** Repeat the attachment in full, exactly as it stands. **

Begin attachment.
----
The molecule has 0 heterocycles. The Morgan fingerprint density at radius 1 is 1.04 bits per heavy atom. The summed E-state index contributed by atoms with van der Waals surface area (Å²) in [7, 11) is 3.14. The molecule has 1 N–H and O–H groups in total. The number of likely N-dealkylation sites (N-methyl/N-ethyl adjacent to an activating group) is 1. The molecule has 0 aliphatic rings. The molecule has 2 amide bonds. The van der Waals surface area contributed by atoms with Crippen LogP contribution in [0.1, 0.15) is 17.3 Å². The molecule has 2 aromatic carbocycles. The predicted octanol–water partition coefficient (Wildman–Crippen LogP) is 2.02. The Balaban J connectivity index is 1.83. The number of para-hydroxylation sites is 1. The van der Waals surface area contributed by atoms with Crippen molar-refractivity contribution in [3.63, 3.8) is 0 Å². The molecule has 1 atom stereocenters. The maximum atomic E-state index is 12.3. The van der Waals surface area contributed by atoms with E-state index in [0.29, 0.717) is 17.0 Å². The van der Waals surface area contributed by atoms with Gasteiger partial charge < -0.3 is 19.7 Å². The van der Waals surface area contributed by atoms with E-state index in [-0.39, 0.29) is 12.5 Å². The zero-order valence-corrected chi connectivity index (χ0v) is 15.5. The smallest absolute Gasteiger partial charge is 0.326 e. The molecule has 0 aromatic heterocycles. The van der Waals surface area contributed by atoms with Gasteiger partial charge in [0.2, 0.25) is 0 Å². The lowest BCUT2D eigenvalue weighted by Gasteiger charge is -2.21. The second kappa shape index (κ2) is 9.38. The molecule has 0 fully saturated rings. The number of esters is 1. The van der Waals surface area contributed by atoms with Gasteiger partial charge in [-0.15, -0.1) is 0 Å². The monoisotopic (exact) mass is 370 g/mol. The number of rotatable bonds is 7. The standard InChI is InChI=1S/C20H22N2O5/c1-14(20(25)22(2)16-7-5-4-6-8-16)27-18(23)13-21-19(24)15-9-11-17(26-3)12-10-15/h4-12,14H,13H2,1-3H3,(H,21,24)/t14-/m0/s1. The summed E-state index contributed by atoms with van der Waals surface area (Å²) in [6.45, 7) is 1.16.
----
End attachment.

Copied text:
The molecule has 0 heterocycles. The Morgan fingerprint density at radius 1 is 1.04 bits per heavy atom. The summed E-state index contributed by atoms with van der Waals surface area (Å²) in [7, 11) is 3.14. The molecule has 1 N–H and O–H groups in total. The number of likely N-dealkylation sites (N-methyl/N-ethyl adjacent to an activating group) is 1. The molecule has 0 aliphatic rings. The molecule has 2 amide bonds. The van der Waals surface area contributed by atoms with Crippen LogP contribution in [0.1, 0.15) is 17.3 Å². The molecule has 2 aromatic carbocycles. The predicted octanol–water partition coefficient (Wildman–Crippen LogP) is 2.02. The Balaban J connectivity index is 1.83. The number of para-hydroxylation sites is 1. The van der Waals surface area contributed by atoms with Crippen molar-refractivity contribution in [3.63, 3.8) is 0 Å². The molecule has 1 atom stereocenters. The maximum atomic E-state index is 12.3. The van der Waals surface area contributed by atoms with E-state index in [0.29, 0.717) is 17.0 Å². The van der Waals surface area contributed by atoms with Gasteiger partial charge < -0.3 is 19.7 Å². The van der Waals surface area contributed by atoms with E-state index in [-0.39, 0.29) is 12.5 Å². The zero-order valence-corrected chi connectivity index (χ0v) is 15.5. The smallest absolute Gasteiger partial charge is 0.326 e. The molecule has 0 aromatic heterocycles. The van der Waals surface area contributed by atoms with Gasteiger partial charge in [0.2, 0.25) is 0 Å². The lowest BCUT2D eigenvalue weighted by Gasteiger charge is -2.21. The second kappa shape index (κ2) is 9.38. The molecule has 0 fully saturated rings. The number of esters is 1. The van der Waals surface area contributed by atoms with Gasteiger partial charge in [-0.15, -0.1) is 0 Å². The monoisotopic (exact) mass is 370 g/mol. The number of rotatable bonds is 7. The standard InChI is InChI=1S/C20H22N2O5/c1-14(20(25)22(2)16-7-5-4-6-8-16)27-18(23)13-21-19(24)15-9-11-17(26-3)12-10-15/h4-12,14H,13H2,1-3H3,(H,21,24)/t14-/m0/s1. The summed E-state index contributed by atoms with van der Waals surface area (Å²) in [6.45, 7) is 1.16.